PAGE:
pone-0004160-g002: Increased autophagy markers in old mice.(A–B): Localization of Atg12 in young and old RPE/choroid in the mouse eye. (A) In the eyes from young mice, there was no Atg12 labeling (red) in the RPE/choroid tissue. (B) In the RPE/choroids from old eyes, there was spotted labeling (red, arrows) in the RPE. Scale bar = 20 µm. (C–E): Comparison of protein levels of (C) Atg12-Atg5 conjugates and (D) LC3B in RPE/choroid of young and old mice by immunoblot. Atg12-Atg5 conjugates and LC3B were all increased in RPE/choroid from old animals. (E) β-actin was used as a loading control. (F): The differences in expression levels were determined by multiple scans of blots to ensure a maximium and minimum response range for the measured areas and the integrated areas of the bands were calculated by using Image-J software. Data were expressed as normalized ratios (Young  = 1). There were significant increases in aged retinas of Atg12-Atg5 (p<0.05, n = 3) and LC3B (p<0.05, n = 3), compared to young retinas. Values are the mean±SEM. Appropriate background subtraction and normalization of the data to actin was done for each blot.
Mentions: In mammalian cells, an Atg12-Atg5 conjugate associates with the membranes of precursor autophagosomes [23]. We examined the autophagy conjugation system by detecting Atg12-Atg5 using a specific monoclonal antibody raised against a full-length recombinant Atg12. There was immunolabeling for ATG12 in the RPE of old mice but no immunolabeling in the RPE of young mice (Fig. 2A and B). By Western blots (Fig 2C–F), we found that autophagy markers, Atg12-Atg5 and LC3B, were increased in RPE/choroids in old mice (24–28 mos) compared to young mice (4 mos).

Bottom Line: Furthermore, these markers are also found in the region of Bruch's membrane in old mice.By in vitro modeling increased mtDNA damage induced by rotenone, an inhibitor of mitochondrial complex I, in the RPE, we found that the phagocytic activity was not altered but that there were: 1) increased autophagic markers, 2) decreased lysosomal activity, 3) increased exocytotic activity and 4) release of chemoattractants.Molecular and cellular changes in the old RPE may underlie susceptibility to genetic mutations that are found in AMD patients and may be associated with the pathogenesis of AMD in the elderly.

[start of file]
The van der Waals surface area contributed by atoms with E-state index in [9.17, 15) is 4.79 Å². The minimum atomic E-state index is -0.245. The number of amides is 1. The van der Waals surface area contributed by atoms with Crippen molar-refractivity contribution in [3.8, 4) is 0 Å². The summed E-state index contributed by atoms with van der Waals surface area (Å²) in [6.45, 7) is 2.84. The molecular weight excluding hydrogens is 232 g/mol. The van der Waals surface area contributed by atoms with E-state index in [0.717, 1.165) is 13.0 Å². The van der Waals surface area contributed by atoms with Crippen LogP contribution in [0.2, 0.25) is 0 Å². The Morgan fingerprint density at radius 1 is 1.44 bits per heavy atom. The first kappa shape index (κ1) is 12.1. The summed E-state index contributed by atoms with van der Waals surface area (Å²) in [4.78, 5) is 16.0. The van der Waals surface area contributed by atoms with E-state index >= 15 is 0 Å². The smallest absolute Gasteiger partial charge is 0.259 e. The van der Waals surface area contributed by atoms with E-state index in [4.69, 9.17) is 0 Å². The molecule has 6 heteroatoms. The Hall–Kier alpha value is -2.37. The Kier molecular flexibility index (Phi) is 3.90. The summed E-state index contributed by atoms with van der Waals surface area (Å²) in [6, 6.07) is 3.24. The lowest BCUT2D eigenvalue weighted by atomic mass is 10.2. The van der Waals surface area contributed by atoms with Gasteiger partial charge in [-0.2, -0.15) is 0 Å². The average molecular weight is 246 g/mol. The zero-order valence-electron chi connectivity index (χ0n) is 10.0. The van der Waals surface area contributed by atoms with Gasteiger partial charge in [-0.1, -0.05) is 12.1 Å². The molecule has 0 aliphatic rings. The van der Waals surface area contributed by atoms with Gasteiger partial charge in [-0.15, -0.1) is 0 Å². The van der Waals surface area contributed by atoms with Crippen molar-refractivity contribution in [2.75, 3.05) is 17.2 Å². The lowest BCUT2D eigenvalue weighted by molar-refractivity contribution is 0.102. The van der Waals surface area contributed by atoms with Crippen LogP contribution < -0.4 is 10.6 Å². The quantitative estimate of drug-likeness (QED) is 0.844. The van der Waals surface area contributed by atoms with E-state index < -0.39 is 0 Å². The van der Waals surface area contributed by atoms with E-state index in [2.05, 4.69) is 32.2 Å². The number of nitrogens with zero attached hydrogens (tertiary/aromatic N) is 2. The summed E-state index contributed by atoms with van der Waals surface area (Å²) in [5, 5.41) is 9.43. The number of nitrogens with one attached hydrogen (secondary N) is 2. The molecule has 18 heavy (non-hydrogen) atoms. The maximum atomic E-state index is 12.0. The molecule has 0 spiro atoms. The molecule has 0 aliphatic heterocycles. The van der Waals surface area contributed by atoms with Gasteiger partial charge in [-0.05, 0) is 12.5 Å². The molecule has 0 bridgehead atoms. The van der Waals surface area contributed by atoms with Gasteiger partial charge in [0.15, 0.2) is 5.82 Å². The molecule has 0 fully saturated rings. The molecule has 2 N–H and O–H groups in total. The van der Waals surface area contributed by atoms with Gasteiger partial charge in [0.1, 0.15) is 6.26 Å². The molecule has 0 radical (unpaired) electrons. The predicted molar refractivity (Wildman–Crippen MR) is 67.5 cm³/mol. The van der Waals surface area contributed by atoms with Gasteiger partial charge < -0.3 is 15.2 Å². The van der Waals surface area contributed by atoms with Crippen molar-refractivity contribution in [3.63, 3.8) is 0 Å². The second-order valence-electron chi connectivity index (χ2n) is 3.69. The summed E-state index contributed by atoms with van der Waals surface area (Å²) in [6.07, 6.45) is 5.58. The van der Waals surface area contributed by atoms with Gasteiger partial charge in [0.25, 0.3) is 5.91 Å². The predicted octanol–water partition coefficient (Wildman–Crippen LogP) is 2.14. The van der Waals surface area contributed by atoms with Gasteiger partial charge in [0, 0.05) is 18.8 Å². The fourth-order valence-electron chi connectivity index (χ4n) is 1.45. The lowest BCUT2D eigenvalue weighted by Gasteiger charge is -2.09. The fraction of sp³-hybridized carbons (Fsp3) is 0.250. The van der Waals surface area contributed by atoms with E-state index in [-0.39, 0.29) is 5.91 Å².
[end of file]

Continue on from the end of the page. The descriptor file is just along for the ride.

View Article: PubMed Central - PubMed

Affiliation: Department of Ophthalmology, Forsythe Laboratory for the Investigation of the Aging Retina, Northwestern University School of Medicine, Chicago, Illinois, United States of America.

ABSTRACT
Age-related macular degeneration (AMD) is a major cause of loss of central vision in the elderly. The formation of drusen, an extracellular, amorphous deposit of material on Bruch's membrane in the macula of the retina, occurs early in the course of the disease. Although some of the molecular components of drusen are known, there is no understanding of the cell biology that leads to the formation of drusen. We have previously demonstrated increased mitochondrial DNA (mtDNA) damage and decreased DNA repair enzyme capabilities in the rodent RPE/choroid with age. In this study, we found that drusen in AMD donor eyes contain markers for autophagy and exosomes. Furthermore, these markers are also found in the region of Bruch's membrane in old mice. By in vitro modeling increased mtDNA damage induced by rotenone, an inhibitor of mitochondrial complex I, in the RPE, we found that the phagocytic activity was not altered but that there were: 1) increased autophagic markers, 2) decreased lysosomal activity, 3) increased exocytotic activity and 4) release of chemoattractants. Exosomes released by the stressed RPE are coated with complement and can bind complement factor H, mutations of which are associated with AMD. We speculate that increased autophagy and the release of intracellular proteins via exosomes by the aged RPE may contribute to the formation of drusen. Molecular and cellular changes in the old RPE may underlie susceptibility to genetic mutations that are found in AMD patients and may be associated with the pathogenesis of AMD in the elderly.

Show MeSH
Related in: MedlinePlus